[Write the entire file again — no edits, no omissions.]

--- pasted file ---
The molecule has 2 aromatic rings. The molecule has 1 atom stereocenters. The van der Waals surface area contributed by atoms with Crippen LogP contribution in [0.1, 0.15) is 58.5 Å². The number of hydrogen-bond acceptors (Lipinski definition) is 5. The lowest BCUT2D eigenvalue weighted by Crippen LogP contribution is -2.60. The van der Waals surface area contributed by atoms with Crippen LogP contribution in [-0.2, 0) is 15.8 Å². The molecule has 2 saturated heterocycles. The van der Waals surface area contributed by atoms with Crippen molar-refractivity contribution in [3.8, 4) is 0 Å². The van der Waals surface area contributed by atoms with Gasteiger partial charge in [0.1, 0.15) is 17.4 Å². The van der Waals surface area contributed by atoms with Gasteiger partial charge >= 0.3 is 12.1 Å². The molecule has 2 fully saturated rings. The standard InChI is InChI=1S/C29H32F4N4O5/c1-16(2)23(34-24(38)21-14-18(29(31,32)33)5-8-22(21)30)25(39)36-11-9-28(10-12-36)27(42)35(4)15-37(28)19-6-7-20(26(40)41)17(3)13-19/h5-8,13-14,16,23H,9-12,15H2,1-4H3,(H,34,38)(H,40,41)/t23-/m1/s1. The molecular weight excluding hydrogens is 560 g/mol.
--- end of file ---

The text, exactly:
The molecule has 2 aromatic rings. The molecule has 1 atom stereocenters. The van der Waals surface area contributed by atoms with Crippen LogP contribution in [0.1, 0.15) is 58.5 Å². The number of hydrogen-bond acceptors (Lipinski definition) is 5. The lowest BCUT2D eigenvalue weighted by Crippen LogP contribution is -2.60. The van der Waals surface area contributed by atoms with Crippen LogP contribution in [-0.2, 0) is 15.8 Å². The molecule has 2 saturated heterocycles. The van der Waals surface area contributed by atoms with Crippen molar-refractivity contribution in [3.8, 4) is 0 Å². The van der Waals surface area contributed by atoms with Gasteiger partial charge in [0.1, 0.15) is 17.4 Å². The van der Waals surface area contributed by atoms with Gasteiger partial charge >= 0.3 is 12.1 Å². The molecule has 2 fully saturated rings. The standard InChI is InChI=1S/C29H32F4N4O5/c1-16(2)23(34-24(38)21-14-18(29(31,32)33)5-8-22(21)30)25(39)36-11-9-28(10-12-36)27(42)35(4)15-37(28)19-6-7-20(26(40)41)17(3)13-19/h5-8,13-14,16,23H,9-12,15H2,1-4H3,(H,34,38)(H,40,41)/t23-/m1/s1. The molecular weight excluding hydrogens is 560 g/mol.